Keywords: wheat
Keywords: Organochlorine compounds
Keywords: Cypermethrin
Keywords: Pesticide residues
Keywords: Food
Keywords: Quantitative analysis
Keywords: permethrin
Keywords: Permethrin
Keywords: Environment Abstracts; Pollution Abstracts; Toxicology Abstracts
Keywords: P 6000:TOXICOLOGY AND HEALTH
Keywords: Deltamethrin
Keywords: Malathion
Keywords: ENA 02:Toxicology & Environmental Safety
Keywords: Chlorpyrifos
Keywords: Triticum aestivum
Keywords: Insecticides
Keywords: Pesticides
Keywords: Pyrethroids
Keywords: X 24330:Agrochemicals
Date revised - 2011-10-01
Language of summary - English
Pages - 303-306
ProQuest ID - 899142963
SubjectsTermNotLitGenreText - Chlorpyrifos; Organochlorine compounds; Insecticides; Cypermethrin; Pesticide residues; Food; Pesticides; Permethrin; Pyrethroids; Malathion; Deltamethrin; wheat; Quantitative analysis; permethrin; Triticum aestivum
Last updated - 2012-03-29
British nursing index edition - Bulletin of Environmental Contamination and Toxicology [Bull. Environ. Contam. Toxicol.]. Vol. 87, no. 3, pp. 303-306. Sep 2011.
Corporate institution author - Riazuddin, Riazuddin; Khan, Muhammad Farhanullah; Iqbal, Sajid; Abbas, Muhammad
DOI - f8305756-87fd-40a0-9faamfgefd108; 15511105; 0007-4861; 1432-0800 English

1127. Rice, Pamela J; Horgan, Brian P; Rittenhouse, Jennifer L, and Rice, Pamela J. Evaluation of Core Cultivation Practices to Reduce Ecological Risk of Pesticides in Runoff From Agrostis Palustris. 2010; 29, (6): 1215-1223.


Rec #: 44099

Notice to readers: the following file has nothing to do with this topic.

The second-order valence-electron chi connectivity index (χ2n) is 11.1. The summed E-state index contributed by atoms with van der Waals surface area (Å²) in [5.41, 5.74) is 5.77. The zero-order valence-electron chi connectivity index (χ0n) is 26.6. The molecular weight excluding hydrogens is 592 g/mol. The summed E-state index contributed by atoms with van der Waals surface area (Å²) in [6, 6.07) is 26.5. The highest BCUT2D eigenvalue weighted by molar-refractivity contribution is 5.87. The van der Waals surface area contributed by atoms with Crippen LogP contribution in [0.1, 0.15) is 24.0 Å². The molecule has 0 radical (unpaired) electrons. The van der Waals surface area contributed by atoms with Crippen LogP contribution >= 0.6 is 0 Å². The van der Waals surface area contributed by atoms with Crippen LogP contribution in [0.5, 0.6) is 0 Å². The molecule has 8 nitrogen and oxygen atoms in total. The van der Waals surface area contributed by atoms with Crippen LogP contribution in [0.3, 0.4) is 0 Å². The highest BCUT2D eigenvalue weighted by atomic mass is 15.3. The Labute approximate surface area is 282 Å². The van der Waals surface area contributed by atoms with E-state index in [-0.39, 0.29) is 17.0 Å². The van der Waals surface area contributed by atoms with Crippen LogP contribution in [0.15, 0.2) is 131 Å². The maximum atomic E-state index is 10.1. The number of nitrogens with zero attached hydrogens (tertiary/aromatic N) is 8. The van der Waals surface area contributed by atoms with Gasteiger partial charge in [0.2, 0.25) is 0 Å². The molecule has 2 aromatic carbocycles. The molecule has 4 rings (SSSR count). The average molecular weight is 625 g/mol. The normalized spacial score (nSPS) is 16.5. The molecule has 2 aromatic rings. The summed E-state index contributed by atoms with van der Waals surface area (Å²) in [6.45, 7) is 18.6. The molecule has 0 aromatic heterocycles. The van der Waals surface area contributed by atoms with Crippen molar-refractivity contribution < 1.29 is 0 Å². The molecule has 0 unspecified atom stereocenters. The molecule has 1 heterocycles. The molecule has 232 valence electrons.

Keywords: EFFLUENT
Notes: Chemical of Concern: CPY
Abstract: Abstract: Pesticides associated with the turfgrass industry have been detected in storm runoff and surface waters of urban watersheds, invoking concern of their potential environmental effects and a desire to reduce their transport to nontarget locations. Quantities of chlorpyrifos, dicamba, dimethylamine salt of 2,4-dichlorophenoxyacetic acid (2,4-D), flutolanil, and mecoprop-p (MCPP) transported in runoff from bentgrass (Agrostis palustris) fairway turf managed with solid tine (ST) or hollow tine (HT) core cultivation were compared to determine which cultivation practice is more efficient at mitigating environmental risk. Plots receiving HT core cultivation showed a 10 and 55% reduction in runoff volume and a 15 to 57% reduction in pesticide transport with runoff at 63 d and 2 d following core cultivation. Estimated environmental concentrations of the pesticides in a surface water receiving runoff from turf managed with ST core cultivation exceeded the median lethal concentration (LC50) or median effective concentration (EC50) of nine aquatic organisms evaluated. Replacing ST core cultivation with HT core cultivation reduced surface water concentrations of the pesticides to levels below the LC50 and EC50 for most these aquatic organisms, lessening risk associated with pesticides in runoff from the fairway turf. Results of the present research provide quantitative information that will allow for informed decisions on cultural practices that can maximize pesticide retention at the site of application, improving pest control in turf while minimizing environmental contamination and adverse effects associated with the off-site transport of pesticides.